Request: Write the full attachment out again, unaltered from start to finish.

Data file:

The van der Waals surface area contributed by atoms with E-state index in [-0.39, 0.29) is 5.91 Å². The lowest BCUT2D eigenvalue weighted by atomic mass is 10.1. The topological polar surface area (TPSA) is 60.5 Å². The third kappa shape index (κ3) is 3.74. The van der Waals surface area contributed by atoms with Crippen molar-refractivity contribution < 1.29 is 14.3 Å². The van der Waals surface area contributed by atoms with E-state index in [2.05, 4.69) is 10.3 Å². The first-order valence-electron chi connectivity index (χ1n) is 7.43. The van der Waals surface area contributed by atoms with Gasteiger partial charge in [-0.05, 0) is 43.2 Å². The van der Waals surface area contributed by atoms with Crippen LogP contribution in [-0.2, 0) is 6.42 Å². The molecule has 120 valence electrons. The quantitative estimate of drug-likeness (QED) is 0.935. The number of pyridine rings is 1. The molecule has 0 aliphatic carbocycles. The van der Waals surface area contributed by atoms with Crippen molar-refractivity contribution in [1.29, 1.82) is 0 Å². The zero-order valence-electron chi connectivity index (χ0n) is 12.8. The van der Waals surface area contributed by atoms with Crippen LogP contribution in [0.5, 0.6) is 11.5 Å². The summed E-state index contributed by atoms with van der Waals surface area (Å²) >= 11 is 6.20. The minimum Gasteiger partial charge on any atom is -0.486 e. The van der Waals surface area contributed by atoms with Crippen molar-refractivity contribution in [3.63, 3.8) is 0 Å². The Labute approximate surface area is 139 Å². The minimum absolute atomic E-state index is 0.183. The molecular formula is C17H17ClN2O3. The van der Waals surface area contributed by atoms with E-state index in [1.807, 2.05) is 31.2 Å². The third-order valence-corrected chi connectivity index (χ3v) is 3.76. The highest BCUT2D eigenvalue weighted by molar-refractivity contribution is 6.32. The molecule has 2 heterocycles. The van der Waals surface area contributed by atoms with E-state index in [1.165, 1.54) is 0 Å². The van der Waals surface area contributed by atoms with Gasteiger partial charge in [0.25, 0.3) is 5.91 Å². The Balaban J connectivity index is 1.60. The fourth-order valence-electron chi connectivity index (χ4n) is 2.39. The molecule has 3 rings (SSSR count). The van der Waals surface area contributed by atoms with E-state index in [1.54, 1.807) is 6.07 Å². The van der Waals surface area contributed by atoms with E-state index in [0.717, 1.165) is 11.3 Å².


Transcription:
The van der Waals surface area contributed by atoms with E-state index in [-0.39, 0.29) is 5.91 Å². The lowest BCUT2D eigenvalue weighted by atomic mass is 10.1. The topological polar surface area (TPSA) is 60.5 Å². The third kappa shape index (κ3) is 3.74. The van der Waals surface area contributed by atoms with Crippen molar-refractivity contribution < 1.29 is 14.3 Å². The van der Waals surface area contributed by atoms with E-state index in [2.05, 4.69) is 10.3 Å². The first-order valence-electron chi connectivity index (χ1n) is 7.43. The van der Waals surface area contributed by atoms with Gasteiger partial charge in [-0.05, 0) is 43.2 Å². The van der Waals surface area contributed by atoms with Crippen LogP contribution in [-0.2, 0) is 6.42 Å². The molecule has 120 valence electrons. The quantitative estimate of drug-likeness (QED) is 0.935. The number of pyridine rings is 1. The molecule has 0 aliphatic carbocycles. The van der Waals surface area contributed by atoms with Crippen molar-refractivity contribution in [1.29, 1.82) is 0 Å². The zero-order valence-electron chi connectivity index (χ0n) is 12.8. The van der Waals surface area contributed by atoms with Crippen LogP contribution in [0.5, 0.6) is 11.5 Å². The summed E-state index contributed by atoms with van der Waals surface area (Å²) >= 11 is 6.20. The minimum Gasteiger partial charge on any atom is -0.486 e. The van der Waals surface area contributed by atoms with Crippen molar-refractivity contribution in [3.63, 3.8) is 0 Å². The Labute approximate surface area is 139 Å². The minimum absolute atomic E-state index is 0.183. The molecular formula is C17H17ClN2O3. The van der Waals surface area contributed by atoms with E-state index in [1.807, 2.05) is 31.2 Å². The third-order valence-corrected chi connectivity index (χ3v) is 3.76. The highest BCUT2D eigenvalue weighted by molar-refractivity contribution is 6.32. The molecule has 2 heterocycles. The van der Waals surface area contributed by atoms with E-state index in [1.165, 1.54) is 0 Å². The van der Waals surface area contributed by atoms with Gasteiger partial charge in [0.25, 0.3) is 5.91 Å². The Balaban J connectivity index is 1.60. The fourth-order valence-electron chi connectivity index (χ4n) is 2.39. The molecule has 3 rings (SSSR count). The van der Waals surface area contributed by atoms with E-state index in [1.54, 1.807) is 6.07 Å². The van der Waals surface area contributed by atoms with E-state index in [0.717, 1.165) is 11.3 Å².